Friday, 14 September 2012

Learning as I go along

The first time I used a sewing machine was in Family Studies class in grade six. I remember being terrified that I was going to somehow manage to sew through my finger (I really didn't have any faith in the machine's foot...) Over the next three years, I produced a series of sewing mishaps, euphemistically referred to as 'projects' by my teacher, who must have wondered how anyone could so consistently sew crooked lines, get the tension wrong, or just not even line up pieces of fabric. To be honest, I much preferred shop class, where I had no trouble making a mail box with key hooks, wiring a lamp, and producing endless plastic key rings. When middle school was over I left sewing behind me and never looked back...until I became a mum.

I somehow got it into my head that Ruby should have homemade costumes. After all, that's what I had had when I was growing up. So, the sewing machine would come out once a year, usually with Hallowe'en looming only two weeks ahead, and I would cut out patterns, piece together fabric, and sew. But that was about my limit, and by the time Hallowe'en was over I was glad to put put away the sewing machine for another year. Then Oscar was born, and I was glad to have an excuse to switch to store-bought costumes.

This summer, inspired by my friend Jessica, I decided to pull out my sewing machine again. Jessica had made a couple of sundresses for her daughter, and Ruby had been admiring them. At eight years old, Ruby will soon be at the point where she doesn't want to wear sundresses. So, I decided to at least try to make one sundress. I figured the worst that could happen would be that the dress would be an abject failure, and that Ruby would realise that my talents as a mother lay elsewhere (pie-making, explaining Plato's Theory of Forms, etc...)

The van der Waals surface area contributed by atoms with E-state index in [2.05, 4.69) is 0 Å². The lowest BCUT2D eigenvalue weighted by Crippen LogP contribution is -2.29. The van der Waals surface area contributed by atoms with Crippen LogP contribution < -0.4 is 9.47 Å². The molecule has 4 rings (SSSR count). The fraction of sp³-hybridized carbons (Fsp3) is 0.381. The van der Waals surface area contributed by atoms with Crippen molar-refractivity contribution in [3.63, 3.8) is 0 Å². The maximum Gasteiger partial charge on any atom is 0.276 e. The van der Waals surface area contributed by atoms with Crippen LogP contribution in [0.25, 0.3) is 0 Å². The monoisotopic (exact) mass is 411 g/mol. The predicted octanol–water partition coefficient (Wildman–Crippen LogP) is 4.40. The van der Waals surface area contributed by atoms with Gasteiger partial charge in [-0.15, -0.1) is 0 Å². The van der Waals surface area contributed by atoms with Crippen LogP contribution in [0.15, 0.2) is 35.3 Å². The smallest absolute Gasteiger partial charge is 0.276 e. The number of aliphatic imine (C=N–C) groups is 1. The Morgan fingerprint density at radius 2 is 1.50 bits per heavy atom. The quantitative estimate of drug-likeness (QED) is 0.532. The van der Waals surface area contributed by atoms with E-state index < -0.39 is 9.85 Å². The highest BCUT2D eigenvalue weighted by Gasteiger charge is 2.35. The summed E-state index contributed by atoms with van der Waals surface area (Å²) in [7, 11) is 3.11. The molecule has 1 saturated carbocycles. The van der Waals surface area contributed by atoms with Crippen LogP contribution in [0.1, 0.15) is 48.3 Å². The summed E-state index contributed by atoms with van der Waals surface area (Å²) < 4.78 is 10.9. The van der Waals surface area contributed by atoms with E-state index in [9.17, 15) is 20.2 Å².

Well, I did it. And here are the pictures to prove it:


I found the tutorial on how to make this dress on a great blog called craftiness is not optional. The pattern is for a much younger child, but it was really easy to adapt. So, the sundresses were a success, Ruby is now convinced that I am a a fantastic seamstress (for now anyway...) and I'm working on a new sewing project. Sometimes, you just have to get out there and try something new. I'm glad I did.

What is something new you've tried to learn?


  1. Your daughter is a very lucky little girl, and I bet she always remember these dresses fondly. I tried quilting a few years ago - hand pieced a lovely twin sized quilt, which has now sat in a closet for 5 years waiting to be actually quilted (all pinned together to the batting and everything...).
    Now I do card making ( - I am not very artistic, but am learning as I go - some are "meh", and others are good enough for me to be surprised I made them! Keep up the discoveries :)

    1. Thanks Sarah. I hope Ruby remembers these dresses. You never can tell with kids. At least I have photos of them to show her later. Frankly, I'm always impressed by anyone who can quilt, as it seems so intricate.